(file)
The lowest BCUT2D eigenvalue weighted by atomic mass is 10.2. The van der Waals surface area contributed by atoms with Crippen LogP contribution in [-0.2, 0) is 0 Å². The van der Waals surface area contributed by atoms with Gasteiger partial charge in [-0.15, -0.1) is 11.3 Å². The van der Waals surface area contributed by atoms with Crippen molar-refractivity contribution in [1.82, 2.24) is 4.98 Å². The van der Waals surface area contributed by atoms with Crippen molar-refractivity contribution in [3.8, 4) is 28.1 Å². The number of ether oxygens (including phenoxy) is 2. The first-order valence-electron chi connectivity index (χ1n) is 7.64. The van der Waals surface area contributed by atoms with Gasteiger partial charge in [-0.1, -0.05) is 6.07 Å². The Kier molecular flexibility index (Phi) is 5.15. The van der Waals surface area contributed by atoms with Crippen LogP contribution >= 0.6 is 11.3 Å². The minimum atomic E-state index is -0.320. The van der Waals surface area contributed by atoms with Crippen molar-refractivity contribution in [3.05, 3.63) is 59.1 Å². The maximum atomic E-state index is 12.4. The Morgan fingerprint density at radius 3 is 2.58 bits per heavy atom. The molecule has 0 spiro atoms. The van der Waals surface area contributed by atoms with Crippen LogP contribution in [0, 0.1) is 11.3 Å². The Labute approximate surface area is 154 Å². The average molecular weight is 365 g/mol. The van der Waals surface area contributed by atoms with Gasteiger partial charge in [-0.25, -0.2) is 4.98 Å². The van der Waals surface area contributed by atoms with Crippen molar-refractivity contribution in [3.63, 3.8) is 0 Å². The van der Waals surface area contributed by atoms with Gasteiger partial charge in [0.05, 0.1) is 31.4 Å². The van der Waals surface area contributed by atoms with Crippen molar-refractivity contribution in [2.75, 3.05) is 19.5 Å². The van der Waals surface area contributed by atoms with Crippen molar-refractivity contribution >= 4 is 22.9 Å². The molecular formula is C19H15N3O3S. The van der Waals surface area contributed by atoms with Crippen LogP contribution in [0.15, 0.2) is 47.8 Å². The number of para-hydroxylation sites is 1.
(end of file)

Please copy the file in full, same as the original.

The lowest BCUT2D eigenvalue weighted by atomic mass is 10.2. The van der Waals surface area contributed by atoms with Crippen LogP contribution in [-0.2, 0) is 0 Å². The van der Waals surface area contributed by atoms with Gasteiger partial charge in [-0.15, -0.1) is 11.3 Å². The van der Waals surface area contributed by atoms with Crippen molar-refractivity contribution in [1.82, 2.24) is 4.98 Å². The van der Waals surface area contributed by atoms with Crippen molar-refractivity contribution in [3.8, 4) is 28.1 Å². The number of ether oxygens (including phenoxy) is 2. The first-order valence-electron chi connectivity index (χ1n) is 7.64. The van der Waals surface area contributed by atoms with Gasteiger partial charge in [-0.1, -0.05) is 6.07 Å². The Kier molecular flexibility index (Phi) is 5.15. The van der Waals surface area contributed by atoms with Crippen LogP contribution >= 0.6 is 11.3 Å². The minimum atomic E-state index is -0.320. The van der Waals surface area contributed by atoms with Crippen molar-refractivity contribution in [3.05, 3.63) is 59.1 Å². The maximum atomic E-state index is 12.4. The Morgan fingerprint density at radius 3 is 2.58 bits per heavy atom. The molecule has 0 spiro atoms. The van der Waals surface area contributed by atoms with Crippen LogP contribution in [0, 0.1) is 11.3 Å². The Labute approximate surface area is 154 Å². The average molecular weight is 365 g/mol. The van der Waals surface area contributed by atoms with Gasteiger partial charge in [-0.25, -0.2) is 4.98 Å². The van der Waals surface area contributed by atoms with Crippen molar-refractivity contribution in [3.63, 3.8) is 0 Å². The van der Waals surface area contributed by atoms with Gasteiger partial charge in [0.05, 0.1) is 31.4 Å². The van der Waals surface area contributed by atoms with Crippen molar-refractivity contribution in [2.75, 3.05) is 19.5 Å². The van der Waals surface area contributed by atoms with Crippen molar-refractivity contribution >= 4 is 22.9 Å². The molecular formula is C19H15N3O3S. The van der Waals surface area contributed by atoms with Crippen LogP contribution in [0.15, 0.2) is 47.8 Å². The number of para-hydroxylation sites is 1.